Vulnerabilities / Threats

10/5/2016
11:00 AM
Joshua Goldfarb
Joshua Goldfarb
Commentary
Connect Directly
Twitter
RSS
E-Mail vvv
100%
0%

20 Questions To Explore With Security-as-a-Service Providers

This list will help you leverage the niche expertise of security-as-a-service providers, and assess which vendor can best meet your needs

Security-as-a-service is a topic on the minds of many people these days. It’s not difficult to understand why. More and more organizations are becoming aware of the need to run security operations and incident response on a continual basis, in addition to a traditional compliance-based frequency. At the same time, many organizations today are realizing that building out a mature security capability to counter the modern threat landscape is not a simple exercise; it is a complex and ongoing endeavor that requires considerable effort and continual attention as risks and threats develop and change.

Security feels different than it did even just a few years ago. Many auditors now want to know whether or not an organization has an incident response plan, and whether it is effective. With organizations moving parts of their business and infrastructure to the cloud, they are looking for security solutions that will move there with them. And, as if all that were not enough, customers now routinely scrutinize the data custodianship practices of their vendors, suppliers, and providers. This comes just as attackers are getting better and better at stealing credentials and masquerading as legitimate users when accessing data, often using no malware at all.

Given all this, it’s no surprise that organizations are looking to leverage the niche expertise of security-as-a-service providers to help them meet a wide variety of needs in a short period of time. Where the market is looking for solutions, the hype and noise has quickly followed. How can organizations see through the hype and noise to understand the true capabilities of security-as-a-service providers and assess which provider best meets their needs?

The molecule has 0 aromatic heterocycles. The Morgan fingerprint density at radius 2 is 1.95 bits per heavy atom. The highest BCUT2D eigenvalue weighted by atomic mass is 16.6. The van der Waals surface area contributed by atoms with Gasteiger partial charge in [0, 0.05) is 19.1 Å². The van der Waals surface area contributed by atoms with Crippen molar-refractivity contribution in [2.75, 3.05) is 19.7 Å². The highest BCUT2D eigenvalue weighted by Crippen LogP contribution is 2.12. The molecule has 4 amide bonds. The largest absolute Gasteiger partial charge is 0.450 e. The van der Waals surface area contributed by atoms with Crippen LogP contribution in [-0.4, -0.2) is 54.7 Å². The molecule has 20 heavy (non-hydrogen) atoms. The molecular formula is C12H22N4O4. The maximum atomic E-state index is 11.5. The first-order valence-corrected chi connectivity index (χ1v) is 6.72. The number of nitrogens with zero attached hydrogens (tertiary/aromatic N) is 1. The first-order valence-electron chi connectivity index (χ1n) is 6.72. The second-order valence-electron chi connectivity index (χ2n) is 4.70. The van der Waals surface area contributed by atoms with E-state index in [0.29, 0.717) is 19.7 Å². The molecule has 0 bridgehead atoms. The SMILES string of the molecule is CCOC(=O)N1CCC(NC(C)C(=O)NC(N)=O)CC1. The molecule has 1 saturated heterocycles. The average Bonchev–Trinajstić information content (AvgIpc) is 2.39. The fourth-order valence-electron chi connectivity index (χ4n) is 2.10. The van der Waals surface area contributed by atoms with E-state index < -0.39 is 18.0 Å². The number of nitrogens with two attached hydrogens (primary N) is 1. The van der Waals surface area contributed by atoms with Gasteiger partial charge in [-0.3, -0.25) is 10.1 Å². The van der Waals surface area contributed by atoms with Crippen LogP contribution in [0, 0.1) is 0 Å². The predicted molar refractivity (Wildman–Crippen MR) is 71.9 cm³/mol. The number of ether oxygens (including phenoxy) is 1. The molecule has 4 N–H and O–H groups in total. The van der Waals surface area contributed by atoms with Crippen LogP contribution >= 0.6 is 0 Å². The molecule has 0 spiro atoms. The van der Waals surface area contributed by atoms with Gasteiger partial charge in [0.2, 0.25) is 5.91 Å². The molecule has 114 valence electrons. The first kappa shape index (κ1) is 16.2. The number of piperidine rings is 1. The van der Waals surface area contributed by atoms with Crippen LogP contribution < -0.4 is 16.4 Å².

By DuMont Television/Rosen Studios, New York-photographer.Uploaded by We hope at en.wikipedia (eBay itemphoto frontphoto back) [Public domain], via Wikimedia Commons
By DuMont Television/Rosen Studios, New York-photographer.Uploaded by We hope at en.wikipedia (eBay itemphoto frontphoto back) [Public domain], via Wikimedia Commons

Let’s begin another game of 20 questions, only this time about the issues you should explore with vendors before considering a security-as-a-service play. As noted before, this is not an exhaustive list of questions, but a good place to start.

  1. What is the vendor’s overall philosophy and vision? I don’t think it’s unreasonable for a potential customer to ask for one or two sentences explaining what drives and motivates a Security-as-a-Service vendor to strive for greatness.
  2. What does the vendor offer beyond compliance? It’s easy to collect data required by various regulations but doing something valuable with that data is another matter entirely.
  3. What issues drive the content development process and the day-to-day operational workflow? Please tell me it is driven by understanding the risks and threats my company faces, prioritizing them, and helping me mitigate them.
  4. How is alerting developed, implemented, and maintained? If you’re going to monitor my organization, I deserve to know how exactly you will produce timely, actionable, high-fidelity, low-noise alerting to do so. The last thing I need is for you to deluge my already resource-constrained staff with false positives and busy work.
  5. How will you instrument my network? After all, even the best content development process and alerting logic needs network data to operate on.
  6. How will you instrument my endpoints? This includes traditional endpoints, such as desktops and laptops, as well as newer endpoints, such as smartphones, tablets, and thin clients. Visibility across a wide variety of devices is extremely important to me.
  7. Can you monitor web applications and servers for me? Attackers are opportunistic and won’t merely attack endpoints. If a web application or a server is vulnerable, they will attack it. If this happens, I want to know as soon as possible. Better yet, do you also offer services to help me proactively identify these vulnerable assets before I have an issue?
  8. How will you provide visibility into the infrastructure I have in the cloud, which needs to be monitored just as much as my traditional enterprise does?
  9. How will you provide visibility into my outsourced Software-as-a-Service (SaaS) applications? If there is crime, fraud, data theft, or an insider threat issue, I need that visibility. I can’t be in the dark.
  10. Do you have a centralized portal where I can interact with my own data in an easy-to-use and meaningful manner? Help me see and understand the state of security within my own organization quickly and easily.